That's a bit disingenuous, Josh.

The Iscariot Caucus isn't targeted for ideological reasons, but because they undermined the strength of the Democratic Caucus in voting for a leadership position.

That's the sort of thing that makes Kos jump up and down on his keyboard as well.

They sold out. Period. If there is an argument they did so to the benefit of their districts, the proof remains to be submitted. A good try isn't going to be enough. These folks need to bring home legislative results. Otherwise, we believe the Democratic Party is strong enough to find another candidate-who meets the profile of that district as well or better than the incumbent-to primary them.

Stop promoting the myth of Republican invincibility in Texas. It does our future candidates no more good than it does those who currently hold office.

A ship in port is safe, but that's not what ships are for. Rear Admiral Grace Murray Hopper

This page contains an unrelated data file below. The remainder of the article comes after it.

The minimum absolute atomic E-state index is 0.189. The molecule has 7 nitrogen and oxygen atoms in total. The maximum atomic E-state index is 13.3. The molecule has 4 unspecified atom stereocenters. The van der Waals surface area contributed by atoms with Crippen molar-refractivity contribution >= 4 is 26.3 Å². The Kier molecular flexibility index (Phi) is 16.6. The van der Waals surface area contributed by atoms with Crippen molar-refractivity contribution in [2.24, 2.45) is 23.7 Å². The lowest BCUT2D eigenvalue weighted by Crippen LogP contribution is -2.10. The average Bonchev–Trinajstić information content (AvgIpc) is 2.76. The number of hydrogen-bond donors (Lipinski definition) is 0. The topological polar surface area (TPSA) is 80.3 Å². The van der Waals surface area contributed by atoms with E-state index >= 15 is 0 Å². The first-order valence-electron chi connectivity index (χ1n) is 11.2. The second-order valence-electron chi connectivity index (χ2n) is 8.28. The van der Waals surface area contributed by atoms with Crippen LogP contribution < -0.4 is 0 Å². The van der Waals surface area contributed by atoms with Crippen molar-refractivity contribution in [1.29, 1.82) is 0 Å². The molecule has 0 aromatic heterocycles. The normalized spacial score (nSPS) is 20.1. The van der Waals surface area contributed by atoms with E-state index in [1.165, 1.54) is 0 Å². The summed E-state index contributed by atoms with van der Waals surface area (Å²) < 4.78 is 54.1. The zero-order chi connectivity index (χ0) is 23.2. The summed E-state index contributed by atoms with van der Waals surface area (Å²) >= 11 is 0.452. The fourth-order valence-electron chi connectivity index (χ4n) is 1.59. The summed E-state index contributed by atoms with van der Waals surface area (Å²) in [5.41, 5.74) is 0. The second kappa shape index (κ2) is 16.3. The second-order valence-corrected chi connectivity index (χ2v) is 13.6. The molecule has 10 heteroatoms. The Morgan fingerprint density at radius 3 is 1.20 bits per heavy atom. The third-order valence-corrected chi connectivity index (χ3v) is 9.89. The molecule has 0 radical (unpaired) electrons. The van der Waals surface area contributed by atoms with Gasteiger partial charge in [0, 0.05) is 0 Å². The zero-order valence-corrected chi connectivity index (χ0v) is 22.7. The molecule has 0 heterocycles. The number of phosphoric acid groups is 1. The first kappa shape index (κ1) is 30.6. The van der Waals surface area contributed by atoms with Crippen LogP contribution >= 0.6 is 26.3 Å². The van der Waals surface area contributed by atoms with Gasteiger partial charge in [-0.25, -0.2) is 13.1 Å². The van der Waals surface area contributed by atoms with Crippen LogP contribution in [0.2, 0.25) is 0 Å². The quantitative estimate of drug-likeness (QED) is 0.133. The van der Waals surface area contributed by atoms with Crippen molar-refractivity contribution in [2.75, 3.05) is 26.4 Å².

Before you win, you have to fight.

I don't know a Democrat in

I don't know a Democrat in Texas that would perpetuate a "myth of Republican invincibility." I'm sure they're out there, but I don't see them here. That isn't the crux of this issue. The crux is, the vote was between a Republican and a Republican. Both are very conservative, as Pitts' voting record proves. The netroots, on the presumption that the Democratic Caucus was asked to vote a particular way on the Speaker's race (a widespread, but seemingly false, presumption, as our interview with Paula Hightower Pierson indicates), have now condemned a number of Democrats for a Craddick vote without consideration for their motivations in doing so. (We interviewed Mark Strama as well, which IIRC is also on the "CraddickAt" hit list; he also gives an honest and respectable reason for his vote.) It's nice to fantasize about how pleasant legislators would be to each other with a Pitts speakership, but conjecture isn't enough of a reason for the grassroots to shoot the party in the foot. I mention something similar here -- I'd rather have a Craddick Democrat in a seat than a Republican, if only because that puts us one step closer to a majority in the legislature and *real* power in Austin. That's pretty far from the "Republican invincibility" stance, if you ask me.

Every time we talk about

How weak we are in districts or in a caucus, we do just that.